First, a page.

Street has also identified a second triangular ley with corners at Beddington Parish Church and Pollards Hill, this one with its third corner at Croydon's Minster Church of St John the Baptist, which is believed to have been founded in Saxon times.
Above: Second triangular ley, this one claimed to connect (A) St Mary the Virgin in Beddington and (C) Pollards Hill in Norbury with (D) Croydon's Minster Church of St John the Baptist. (James Clark, 2012; contains Ordnance Survey data © Crown copyright and database right 2011)
Critics might quickly point out that joining any three points will automatically form a triangle, so why should these be significant? According to Street these triangles form just one small part of an intricate and highly complex arrangement of interlocking patterns that encompasses the entirety of London. For further details, readers are directed to Street's books: my own source for this information was an earlier edition of his London, City of Revelation.
Returning to Strange Croydon, Valerie Hope mentions an unusual architectural feature of Beddington's parish church, namely that the chancel is slightly askew compared with the nave. Such a feature is known as a 'weeping chancel' and is generally thought to be a symbolic allusion to the way Christ's head lolled to one side as he hung upon the cross. Others prefer to believe that certain churches were designed this way in order to align the structure with the sort of energy lines described above.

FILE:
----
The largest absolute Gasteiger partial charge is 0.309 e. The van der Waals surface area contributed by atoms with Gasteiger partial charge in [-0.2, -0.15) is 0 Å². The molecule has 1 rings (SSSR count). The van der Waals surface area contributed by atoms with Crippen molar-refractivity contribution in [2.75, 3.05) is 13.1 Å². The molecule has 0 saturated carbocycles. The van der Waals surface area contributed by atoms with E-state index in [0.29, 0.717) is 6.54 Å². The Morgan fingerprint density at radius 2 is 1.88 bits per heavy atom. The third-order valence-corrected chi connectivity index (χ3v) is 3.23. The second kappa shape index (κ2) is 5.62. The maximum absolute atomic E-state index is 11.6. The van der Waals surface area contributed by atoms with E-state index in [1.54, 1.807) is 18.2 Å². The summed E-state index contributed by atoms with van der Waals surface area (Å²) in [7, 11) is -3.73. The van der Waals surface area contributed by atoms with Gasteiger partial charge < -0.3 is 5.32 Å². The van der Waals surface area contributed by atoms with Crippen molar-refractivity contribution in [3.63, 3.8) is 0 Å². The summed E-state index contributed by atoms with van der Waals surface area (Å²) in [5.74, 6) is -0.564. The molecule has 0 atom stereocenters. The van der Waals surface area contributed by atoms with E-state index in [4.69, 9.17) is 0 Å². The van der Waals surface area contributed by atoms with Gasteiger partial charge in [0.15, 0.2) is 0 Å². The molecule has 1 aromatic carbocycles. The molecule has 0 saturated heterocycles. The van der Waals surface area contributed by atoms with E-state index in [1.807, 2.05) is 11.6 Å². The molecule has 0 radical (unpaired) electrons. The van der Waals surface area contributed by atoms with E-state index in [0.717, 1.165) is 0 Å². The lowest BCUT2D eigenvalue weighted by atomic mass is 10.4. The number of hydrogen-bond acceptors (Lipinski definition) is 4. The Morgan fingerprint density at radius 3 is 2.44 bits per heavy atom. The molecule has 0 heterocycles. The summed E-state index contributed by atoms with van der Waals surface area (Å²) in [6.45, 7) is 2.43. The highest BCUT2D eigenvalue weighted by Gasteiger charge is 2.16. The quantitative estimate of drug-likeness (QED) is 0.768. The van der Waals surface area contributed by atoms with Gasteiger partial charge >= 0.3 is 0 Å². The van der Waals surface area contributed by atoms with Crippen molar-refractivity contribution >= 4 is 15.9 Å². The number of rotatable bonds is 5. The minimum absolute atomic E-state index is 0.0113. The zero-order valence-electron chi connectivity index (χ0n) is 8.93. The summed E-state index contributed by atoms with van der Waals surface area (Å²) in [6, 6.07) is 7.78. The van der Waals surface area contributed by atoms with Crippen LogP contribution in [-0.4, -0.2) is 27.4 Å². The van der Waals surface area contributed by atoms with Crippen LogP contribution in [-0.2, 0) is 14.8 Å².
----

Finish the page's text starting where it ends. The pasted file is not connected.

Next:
The Ghost of Sir Walter Raleigh
Even more interesting than the church itself is the churchyard, which has several supernatural tales attached to it. The first of these concerns Sir Walter Raleigh, who once owned an estate in Mitcham, around the area now occupied by Eagle House in London Road.
Above: Sir Walter Raleigh, portrait by Nicholas Hilliard.
Raleigh was a particular favourite of Queen Elizabeth I, but in the early 1590s he made the terrible mistake of having an affair with Elizabeth's maid of honour, Bess Throckmorton (see Carew Manor). When Bess fell pregnant, Raleigh married her in secret; however, by May of 1592 news of their marriage had reached the Queen. The furious Elizabeth had Raleigh arrested and in August he and Bess were sent to the Tower of London. Although they were released before the year was out, Raleigh's courtly career was in ruins.
After his release, Raleigh made brave efforts to re-ascend through the ranks but his ambitions were ultimately squashed in 1603 when the Queen died. She was succeeded by James I and the new King had no faith in Raleigh at all. Convicted on a trumped-up charge of treason, the unfortunate Sir Walter was sent back to prison.
In 1616, he was released once more, on condition that he lead a gold-seeking expedition to the Orinoco basin. Once there though, a clash with the Spaniards provoked a major international incident. Desperate to pacify the Spanish, the King revived the old charge of treason and ordered Raleigh's execution. Sir Walter was eventually beheaded in Westminster's Old Palace Yard on 29 October 1618.